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It looks like you are doing the right research. I don't think there is anything wrong with doing some searching of which clinic might be able to help. Good luck in your search and evaluation. Let us know how things are going

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Check out the clinic finder on medel.com

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Thanks Adam and Mary. I found a clinic from Medel in my city but they don't accept my insurance. :( 

Also on talking with the office of an experienced surgeon CI for SSDs in the USA seems to be unchartered territory. So who do I make the case to saying I'm qualified for CI?

Is there anyone with SSD in the US who has gone through this process with their insurance company? I'd love, LOVE to talk to them. 

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On 3/21/2017 at 10:59 AM, Mary Beth said:

Sam,

 

If you do not get approval through your insurance, you may want to check out clinical trials with Med-El and SSD.  That may be an alternative route to getting a CI.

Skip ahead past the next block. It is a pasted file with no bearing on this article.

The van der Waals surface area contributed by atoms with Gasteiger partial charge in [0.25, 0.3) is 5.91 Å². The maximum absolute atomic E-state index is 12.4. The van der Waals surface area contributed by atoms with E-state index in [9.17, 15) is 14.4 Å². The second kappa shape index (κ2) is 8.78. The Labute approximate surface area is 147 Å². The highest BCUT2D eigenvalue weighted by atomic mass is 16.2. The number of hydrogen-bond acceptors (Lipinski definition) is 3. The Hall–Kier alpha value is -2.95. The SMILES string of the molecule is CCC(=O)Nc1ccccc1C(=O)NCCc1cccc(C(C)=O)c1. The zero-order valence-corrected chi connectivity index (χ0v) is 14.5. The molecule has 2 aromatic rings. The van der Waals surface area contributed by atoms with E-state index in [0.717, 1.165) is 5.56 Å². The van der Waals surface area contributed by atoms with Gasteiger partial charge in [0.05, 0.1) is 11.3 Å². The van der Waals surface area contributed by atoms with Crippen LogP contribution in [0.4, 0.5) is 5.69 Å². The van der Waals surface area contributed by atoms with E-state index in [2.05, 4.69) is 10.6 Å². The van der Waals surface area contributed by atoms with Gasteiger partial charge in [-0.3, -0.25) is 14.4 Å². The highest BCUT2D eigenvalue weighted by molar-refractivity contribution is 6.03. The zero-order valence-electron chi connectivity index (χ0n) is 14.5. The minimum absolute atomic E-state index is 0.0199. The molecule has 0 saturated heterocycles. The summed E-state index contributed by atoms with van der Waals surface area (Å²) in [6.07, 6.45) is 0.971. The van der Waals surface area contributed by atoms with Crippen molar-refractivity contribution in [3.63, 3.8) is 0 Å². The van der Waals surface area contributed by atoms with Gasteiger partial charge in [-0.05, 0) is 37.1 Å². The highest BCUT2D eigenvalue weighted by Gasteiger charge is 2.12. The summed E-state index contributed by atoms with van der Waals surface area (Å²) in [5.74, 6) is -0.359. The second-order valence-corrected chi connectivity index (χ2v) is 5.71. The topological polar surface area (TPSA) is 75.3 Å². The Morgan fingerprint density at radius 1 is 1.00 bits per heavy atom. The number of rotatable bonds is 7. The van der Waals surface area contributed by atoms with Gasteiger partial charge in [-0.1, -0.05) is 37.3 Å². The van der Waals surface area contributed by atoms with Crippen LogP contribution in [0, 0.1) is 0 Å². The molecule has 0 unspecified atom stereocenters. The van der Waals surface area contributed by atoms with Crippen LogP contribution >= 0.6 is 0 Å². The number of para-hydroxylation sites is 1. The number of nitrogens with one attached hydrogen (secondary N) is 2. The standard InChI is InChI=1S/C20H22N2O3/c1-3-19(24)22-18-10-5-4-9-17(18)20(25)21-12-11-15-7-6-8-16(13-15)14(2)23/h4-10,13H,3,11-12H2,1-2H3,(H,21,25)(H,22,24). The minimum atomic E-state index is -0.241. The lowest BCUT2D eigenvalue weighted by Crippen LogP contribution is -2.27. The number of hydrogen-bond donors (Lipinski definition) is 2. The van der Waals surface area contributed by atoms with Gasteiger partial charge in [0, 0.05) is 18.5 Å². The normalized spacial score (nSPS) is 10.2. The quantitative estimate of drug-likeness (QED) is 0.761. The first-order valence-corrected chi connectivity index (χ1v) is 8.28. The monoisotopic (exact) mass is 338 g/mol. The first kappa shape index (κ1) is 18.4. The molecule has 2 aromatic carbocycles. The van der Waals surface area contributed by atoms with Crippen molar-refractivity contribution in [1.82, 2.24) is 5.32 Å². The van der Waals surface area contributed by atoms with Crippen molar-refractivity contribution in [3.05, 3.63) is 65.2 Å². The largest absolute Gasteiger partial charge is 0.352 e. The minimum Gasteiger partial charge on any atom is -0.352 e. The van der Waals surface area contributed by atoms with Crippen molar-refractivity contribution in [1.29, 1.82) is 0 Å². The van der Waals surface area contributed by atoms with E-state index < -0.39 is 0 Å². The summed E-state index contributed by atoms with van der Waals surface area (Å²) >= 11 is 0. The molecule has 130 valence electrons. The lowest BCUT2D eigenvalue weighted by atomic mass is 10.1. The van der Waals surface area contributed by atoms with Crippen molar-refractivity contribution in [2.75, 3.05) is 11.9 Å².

I'm game. I've started searching and reading about it. Do you know of a direct contact I can reach out to? 

MED-El would particularly be interested in me as a patient because I'm in the unique position of being a full-time musician and sound engineer who can help them with various things. For instance, I can take a "normal" sounding audio file and manipulate it to demonstrate how it sounds to me using various audio processing tools. I can create a tinnitus sound that is pretty close to the sound I'm hearing on my right ear MUCH more accurately than the typical verbal description given by most people. 

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Look up clinical trials or contact Med-El and ask about clinical trials.  Good luck.

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I would also try to find another clinic. Sadly, sometimes people have to travel to a clinic for treatment. I would check the clinic finder or contact MEDEL directly to help you find a clinic that is relatively close to you.